The History of Valentine’s Day

By Gayot Editors

In the movie “Don Juan DeMarco,” Johnny Depp says, “There are four questions of value in life… What is sacred? Of what is the spirit made? What is worth living for, and what is worth dying for? The answer to each is the same. Only love.

That impossible-to-define and sometimes seemingly impossible-to-reach force, which has driven most literature and art from time immemorial, is celebrated in many countries around the world on February 14, a day designated as St. Valentine’s Day.

As with most traditions, Valentine’s Day has evolved over many centuries. Pre-Christian ancient Rome celebrated the beginning of spring as well as Lupercalia, a fertility festival, in mid-February. Cleansing and purification rituals were performed to honor Faunus, the god of agriculture, as well as the twins Romulus and Remus, founders of Rome.

Part of the festivities included a sort of “love lottery,” in which young women placed their names in a giant urn; young men would pick at random a name, and whoever they chose would be their companion for a year, often resulting in marriage. Christian elements would later join this “pagan” holiday.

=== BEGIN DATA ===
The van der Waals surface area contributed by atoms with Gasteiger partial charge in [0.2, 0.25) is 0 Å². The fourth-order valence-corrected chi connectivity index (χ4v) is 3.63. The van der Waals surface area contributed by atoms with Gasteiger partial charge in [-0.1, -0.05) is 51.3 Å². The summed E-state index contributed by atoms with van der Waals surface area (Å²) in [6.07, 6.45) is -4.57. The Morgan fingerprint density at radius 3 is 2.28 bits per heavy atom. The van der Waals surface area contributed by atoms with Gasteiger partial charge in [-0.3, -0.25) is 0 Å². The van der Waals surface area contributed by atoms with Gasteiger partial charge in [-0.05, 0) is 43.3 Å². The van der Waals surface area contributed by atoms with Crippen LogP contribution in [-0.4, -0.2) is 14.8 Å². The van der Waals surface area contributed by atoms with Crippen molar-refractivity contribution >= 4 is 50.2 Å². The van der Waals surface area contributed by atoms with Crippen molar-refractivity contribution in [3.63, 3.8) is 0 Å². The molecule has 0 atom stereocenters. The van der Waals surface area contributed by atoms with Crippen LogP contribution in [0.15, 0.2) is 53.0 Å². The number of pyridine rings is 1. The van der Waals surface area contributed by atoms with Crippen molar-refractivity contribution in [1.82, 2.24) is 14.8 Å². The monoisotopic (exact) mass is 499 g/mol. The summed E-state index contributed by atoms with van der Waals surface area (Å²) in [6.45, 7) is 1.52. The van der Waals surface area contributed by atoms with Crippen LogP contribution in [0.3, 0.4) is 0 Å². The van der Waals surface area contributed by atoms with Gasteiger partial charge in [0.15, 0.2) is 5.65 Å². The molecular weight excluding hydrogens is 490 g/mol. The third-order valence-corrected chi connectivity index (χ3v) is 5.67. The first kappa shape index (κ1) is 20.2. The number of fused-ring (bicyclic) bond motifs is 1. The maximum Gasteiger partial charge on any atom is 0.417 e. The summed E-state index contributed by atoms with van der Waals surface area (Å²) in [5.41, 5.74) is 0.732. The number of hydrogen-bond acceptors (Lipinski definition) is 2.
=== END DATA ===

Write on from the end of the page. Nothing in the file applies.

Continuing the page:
It is widely believed that in the third century, a priest named Valentine went against Emperor Cladius II’s orders and performed marriage ceremonies for young men in the military. His disobedience led to his imprisonment and death, but not before he too fell in love and left the first Valentine to his beloved: legend has it that before he was killed, he left a love letter to the jailer’s daughter, signed “Your Valentine.”

Almost two centuries later, Pope Gelasius declared February 14 to be St. Valentine’s Day. During the Middle Ages, the French and English believed that February 14 was the beginning of birds’ mating season, adding a “coupling” element to the day that has lasted ever since.

Most of us fall into one of two Valentine’s Day camps. Some see it as a sweet, romantic holiday where expressions of love are encouraged, while others regard it as a commercially driven excuse to spend lots of money on something you should be doing anyway, telling your loved one you care. Whatever your views are, chances are if you are part of a couple, you will end up doing something special for your significant other on February 14. Otherwise, be careful about showing your face the next day!

While hopeless romantics might not need any advice when it comes to planning the perfect rendezvous, we’re more than happy to aid the helpless romantics arrange a romance-filled Valentine’s Day to tell their sweetheart just how much they care. From intimate dinners to very intimate presents, we’ll help make this Valentine’s Day the sweetest (and steamiest) one yet!